In addition to the usual dangers of an expanding waistline and the next-day embarrassment of, ahem, excessive festivity, holiday party season presents special challenges to the more introverted portion of the population.

You love seasonal cheer and a good networking opportunity as much as the next person, but all that small talk can be about as appealing as getting a root canal for Christmas. While there is no magic to turn a retiring wallflower into an every-night party maven, experts do have a few simple tips and tricks that can make the party going experience more fruitful.

Forget Fashionably Late

Maybe you heard somewhere that the way to make an entrance is to arrive after a substantial portion of the other guests. Maybe you just wasted an hour at home talking yourself into actually going to the blasted party, or perhaps it's simple math--the later you go the less time you have to spend there. But whatever your justification, forget fashionably late.

"Think about what introverts don't like. They don't like a lot of action, a lot of activity and a lot of people which is exactly what they walk into when they get to a holiday party late," Devora Zack, author of Networking for People Who Hate Networking, said. "There are only a few people that get to events exactly on time and it will be a much more introvert-friendly experience."

This principle applies not only to your initial arrival but also to dinner if it's a seated event, according to Zack, who recommends introverts be the first at their table. "Banquet-style events with large round tables are often intimidating for introverts who feel uncomfortable with large groups. Zack recommends being the first one to sit down. Allowing others to fill in the table gives a natural opening to a conversation, rather than trying to join a group that is already established," reports Entrepreneur.

Idle Hands

Having nothing to do gives you too much time to fret. If possible, consider hosting an event so you can keep busy, or volunteer to help out the host in the kitchen (this popular strategy even has its own anthem). Sophia Dembling, author of The Introvert's Way: Living a Quiet Life in a Noisy World, endorses this classic introvert survival trick: "You're interacting, but you're doing your own thing. I call it pretend mingling."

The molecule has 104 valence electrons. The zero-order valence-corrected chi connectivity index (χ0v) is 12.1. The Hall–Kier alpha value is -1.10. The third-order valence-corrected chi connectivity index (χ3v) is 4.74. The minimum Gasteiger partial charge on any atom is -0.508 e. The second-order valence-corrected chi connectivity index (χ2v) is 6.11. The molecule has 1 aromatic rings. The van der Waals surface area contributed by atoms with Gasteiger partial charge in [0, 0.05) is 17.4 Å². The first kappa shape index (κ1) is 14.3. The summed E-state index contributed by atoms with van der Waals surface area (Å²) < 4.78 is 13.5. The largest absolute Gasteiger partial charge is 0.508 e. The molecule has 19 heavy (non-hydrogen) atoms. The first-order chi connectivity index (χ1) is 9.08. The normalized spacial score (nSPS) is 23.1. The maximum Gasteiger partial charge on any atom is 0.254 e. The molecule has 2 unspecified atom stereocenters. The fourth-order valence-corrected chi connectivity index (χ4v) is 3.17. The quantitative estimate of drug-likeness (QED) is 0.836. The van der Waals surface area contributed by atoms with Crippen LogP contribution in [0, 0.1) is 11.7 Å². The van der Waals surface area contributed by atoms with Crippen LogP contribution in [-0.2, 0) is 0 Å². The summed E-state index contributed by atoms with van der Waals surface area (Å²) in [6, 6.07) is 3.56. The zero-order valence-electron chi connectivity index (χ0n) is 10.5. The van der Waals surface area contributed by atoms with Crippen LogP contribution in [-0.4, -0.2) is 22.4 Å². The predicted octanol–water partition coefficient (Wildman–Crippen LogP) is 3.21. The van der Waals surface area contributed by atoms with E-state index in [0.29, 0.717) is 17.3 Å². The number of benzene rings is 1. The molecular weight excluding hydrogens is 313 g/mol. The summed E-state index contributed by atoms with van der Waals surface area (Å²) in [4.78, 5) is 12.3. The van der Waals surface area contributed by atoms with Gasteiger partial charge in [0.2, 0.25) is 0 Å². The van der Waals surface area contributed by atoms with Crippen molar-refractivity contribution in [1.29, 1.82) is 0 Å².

Katharine Brooks, a self-professed introvert and author of You Majored in What? also suggested the technique to Psychology Today: "I navigate the holiday party season by creating my own smaller parties. Because I'm the host, I keep busy with all the preparations and cooking, and I let my guests do the talking and mingling." Beth Buelow, founder of The Introvert Entrepreneur, concurs, explaining that at parties, she'd "offer to help in some way, which made it easier to mingle with a purpose."


Does it make you feel lame practicing what to say before parties? Get over it, say the experts. Framing some possible questions and ways to talk about yourself can take some of the stress out of events - just don't overdo it to the point where you're worrying about remembering canned responses.

"Rather than saying 'I'm bad at small talk,' set yourself up for success [by planning ahead]," recommends Zack, who suggests you "plan some interesting, open-ended questions that will stimulate conversation. Rather than asking 'what do you do?', try asking 'what's the best part of your job?'"

Thinking of topics for discussion, such as a recent book you've read or movie you've seen, can also help.

Psychology Today also advises introverts to: "prepare a snappy way to introduce yourself... prepare a line or two to introduce yourself with flourish to avoid that generic 'I'm an accountant' effect."

Pace Yourself

No stress-busting strategy in the world is going to increase a die-hard introvert's appetite for social functions to the extent that she's happy to socialize all night every night. That level of partying is entirely possible for many of us this time of year. So stay sane and pace yourself. 

"Choose your parties, and don't let anyone convince you the party's going to collapse if you leave," Dembling says.

Even if you agree to an event, don't feel like you can't take a breather. "Stepping out of the room for five or ten minutes to take a break always helped," reports Buelow.

What are your tricks for getting through holiday party mania?